or Audio Research?
am curious if any of the reviewers have had an opportunity to do a comparison of the
Allnic H-3000V phono stage (with the upgraded transformers) with the Audio Research
Reference Phono 2 SE (or non SE). If so, what are the sonic differences between these two
great phono stages?
Allnic H-3000V and Audio Research Reference Phono 2 SE are my two favorite phono stages,
and I have both here right now. They have some important functional similarities,
including multiple inputs and alternate EQ curves (the Allnic is infinitely adjustable in
this regard, while the Audio Research has Columbia and Decca in addition to RIAA).
There are some broad sonic similarities as well, including a unique depiction of
space. Their fullness (especially from the Allnic) gives musicians a kind of palpable
realness that I find particularly appealing. The difference in their spatial presentations
really comes down to the enormity of the Reference Phono 2 SE's soundstage versus the
spooky holography of images within the soundscape of the H-3000V. Both always bring out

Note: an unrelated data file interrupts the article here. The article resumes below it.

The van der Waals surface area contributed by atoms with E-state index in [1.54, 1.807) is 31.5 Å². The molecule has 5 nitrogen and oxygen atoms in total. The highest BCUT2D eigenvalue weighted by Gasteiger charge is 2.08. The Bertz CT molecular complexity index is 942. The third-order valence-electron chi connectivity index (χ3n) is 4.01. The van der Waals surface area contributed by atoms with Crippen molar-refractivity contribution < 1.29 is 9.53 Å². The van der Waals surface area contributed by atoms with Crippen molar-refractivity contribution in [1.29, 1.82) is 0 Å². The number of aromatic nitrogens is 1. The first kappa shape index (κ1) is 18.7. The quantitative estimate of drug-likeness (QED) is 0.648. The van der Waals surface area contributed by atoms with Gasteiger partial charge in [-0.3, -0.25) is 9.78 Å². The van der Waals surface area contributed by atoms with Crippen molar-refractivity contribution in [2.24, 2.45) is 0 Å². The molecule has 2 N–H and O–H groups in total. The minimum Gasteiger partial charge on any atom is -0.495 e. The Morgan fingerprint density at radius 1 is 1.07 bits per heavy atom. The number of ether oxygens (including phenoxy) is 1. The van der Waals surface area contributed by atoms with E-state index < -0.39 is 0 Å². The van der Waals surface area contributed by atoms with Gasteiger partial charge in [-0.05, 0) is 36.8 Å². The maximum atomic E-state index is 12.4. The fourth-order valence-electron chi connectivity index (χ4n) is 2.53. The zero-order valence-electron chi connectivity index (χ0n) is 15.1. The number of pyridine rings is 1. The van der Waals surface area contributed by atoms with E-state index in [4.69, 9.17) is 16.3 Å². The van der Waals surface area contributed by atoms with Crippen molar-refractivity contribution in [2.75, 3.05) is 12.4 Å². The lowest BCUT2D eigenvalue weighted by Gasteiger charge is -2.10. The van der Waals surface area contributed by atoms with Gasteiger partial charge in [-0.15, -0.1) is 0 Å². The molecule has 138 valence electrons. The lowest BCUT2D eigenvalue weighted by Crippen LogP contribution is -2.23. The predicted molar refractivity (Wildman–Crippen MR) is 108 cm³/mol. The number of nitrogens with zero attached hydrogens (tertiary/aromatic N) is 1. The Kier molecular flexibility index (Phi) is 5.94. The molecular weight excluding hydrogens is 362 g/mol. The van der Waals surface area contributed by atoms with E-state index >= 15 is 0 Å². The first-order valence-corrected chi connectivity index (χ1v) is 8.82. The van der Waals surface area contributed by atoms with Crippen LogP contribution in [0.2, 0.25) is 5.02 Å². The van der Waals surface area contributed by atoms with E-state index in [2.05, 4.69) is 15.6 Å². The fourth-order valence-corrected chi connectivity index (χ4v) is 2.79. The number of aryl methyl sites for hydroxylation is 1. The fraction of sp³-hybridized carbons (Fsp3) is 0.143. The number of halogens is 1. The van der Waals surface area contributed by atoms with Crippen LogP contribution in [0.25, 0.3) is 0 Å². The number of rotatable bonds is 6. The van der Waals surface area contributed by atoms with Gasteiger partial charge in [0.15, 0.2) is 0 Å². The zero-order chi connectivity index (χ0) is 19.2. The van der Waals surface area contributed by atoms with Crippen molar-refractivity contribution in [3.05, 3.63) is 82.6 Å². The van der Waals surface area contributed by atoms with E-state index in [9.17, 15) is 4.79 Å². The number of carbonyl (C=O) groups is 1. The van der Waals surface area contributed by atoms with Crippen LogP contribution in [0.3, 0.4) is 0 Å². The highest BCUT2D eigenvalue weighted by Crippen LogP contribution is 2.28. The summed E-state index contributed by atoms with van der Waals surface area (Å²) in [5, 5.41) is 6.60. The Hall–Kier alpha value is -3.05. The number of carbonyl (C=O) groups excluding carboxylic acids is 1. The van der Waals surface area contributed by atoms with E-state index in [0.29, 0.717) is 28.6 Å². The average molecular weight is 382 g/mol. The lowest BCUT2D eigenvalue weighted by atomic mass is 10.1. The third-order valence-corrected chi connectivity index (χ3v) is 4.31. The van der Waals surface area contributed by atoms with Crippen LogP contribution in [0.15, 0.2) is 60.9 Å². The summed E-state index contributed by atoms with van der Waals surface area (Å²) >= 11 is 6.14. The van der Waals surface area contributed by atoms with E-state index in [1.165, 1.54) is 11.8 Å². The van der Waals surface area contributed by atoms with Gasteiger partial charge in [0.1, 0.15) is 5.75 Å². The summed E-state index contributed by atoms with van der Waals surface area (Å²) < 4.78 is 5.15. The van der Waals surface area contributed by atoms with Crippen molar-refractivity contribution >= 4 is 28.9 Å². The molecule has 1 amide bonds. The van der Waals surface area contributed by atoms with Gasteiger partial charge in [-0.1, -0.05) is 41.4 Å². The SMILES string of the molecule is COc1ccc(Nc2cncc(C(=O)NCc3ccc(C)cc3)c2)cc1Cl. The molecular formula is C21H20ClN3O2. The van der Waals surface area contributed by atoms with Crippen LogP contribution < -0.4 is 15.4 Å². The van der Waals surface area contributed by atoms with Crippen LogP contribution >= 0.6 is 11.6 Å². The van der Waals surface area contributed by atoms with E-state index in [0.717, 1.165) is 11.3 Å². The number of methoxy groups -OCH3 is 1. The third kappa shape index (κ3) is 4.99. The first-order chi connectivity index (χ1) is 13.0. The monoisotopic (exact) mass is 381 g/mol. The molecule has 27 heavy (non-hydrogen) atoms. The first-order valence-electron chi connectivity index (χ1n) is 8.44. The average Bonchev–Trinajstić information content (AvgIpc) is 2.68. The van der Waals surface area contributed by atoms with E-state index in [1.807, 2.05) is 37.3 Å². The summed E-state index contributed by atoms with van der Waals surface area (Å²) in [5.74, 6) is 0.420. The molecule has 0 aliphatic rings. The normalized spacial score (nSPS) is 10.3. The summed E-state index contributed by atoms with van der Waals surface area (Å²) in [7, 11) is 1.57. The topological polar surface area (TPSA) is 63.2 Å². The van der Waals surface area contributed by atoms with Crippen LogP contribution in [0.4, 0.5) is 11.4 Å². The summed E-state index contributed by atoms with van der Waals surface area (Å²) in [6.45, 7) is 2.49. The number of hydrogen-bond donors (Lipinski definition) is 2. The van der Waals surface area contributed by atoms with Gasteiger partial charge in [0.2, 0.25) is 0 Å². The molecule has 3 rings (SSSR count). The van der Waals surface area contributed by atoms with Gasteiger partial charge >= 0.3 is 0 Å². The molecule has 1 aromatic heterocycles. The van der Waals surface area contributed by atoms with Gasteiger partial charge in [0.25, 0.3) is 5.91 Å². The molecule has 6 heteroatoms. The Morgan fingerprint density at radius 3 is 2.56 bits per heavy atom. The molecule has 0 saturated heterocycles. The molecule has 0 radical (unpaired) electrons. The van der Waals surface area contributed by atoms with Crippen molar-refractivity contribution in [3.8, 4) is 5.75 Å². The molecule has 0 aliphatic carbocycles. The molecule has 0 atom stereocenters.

the best in analog, never adding crispness to enhance the sense of detail or speed, or
leaning out the midrange.
being what it is, I'm sure one of these phono stages will appeal to you more than the
other. I haven't yet been able to make that call. -Marc Mickelson
add my e-mail address to the e-mail updates list. I'm a big fan of your website and would
love to know when upcoming articles and blogs are published.
Signing up for the reader list is easy. Just send
e-mail to email@example.com. After you join,
you will receive notices of all new content on TAB, not offers for products
guaranteed to [ahem] increase the size of your woofers. -Marc Mickelson
and Tidal or. . . ?
am contacting you because Im looking for a new system, and I have just read your very
interesting review on Ypsilon Aelius mono amplifiers. I would like to know if you
think that Tidal Piano Cera or Contriva loudspeakers would be a very good match with these
amps. The CD player I will connect with my future new system is a suite from MSB
Technology, DAC, clock and transport. Do you think MSB would be a good match with Ypsilon
electronics? Other amplification on my checklist is Convergent Audio Technology (CAT),
Vitus Audio and ASR.
I think the Ypsilon Aelius monoblocks would be a very good match with many
speakers, including the two Tidal models you mention. Both amps and speakers resolve
without sounding aggressive, and the Ypsilons have enough power to drive just about any
speaker. My limited experience with MSB digital gear indicates that it would fit right in
with both the amps and speakers, matching their easy resolution.
also mention CAT, and while my personal preference would be for a CAT preamp and amp (the
latter is also very powerful and perhaps an even better match for the Tidal speakers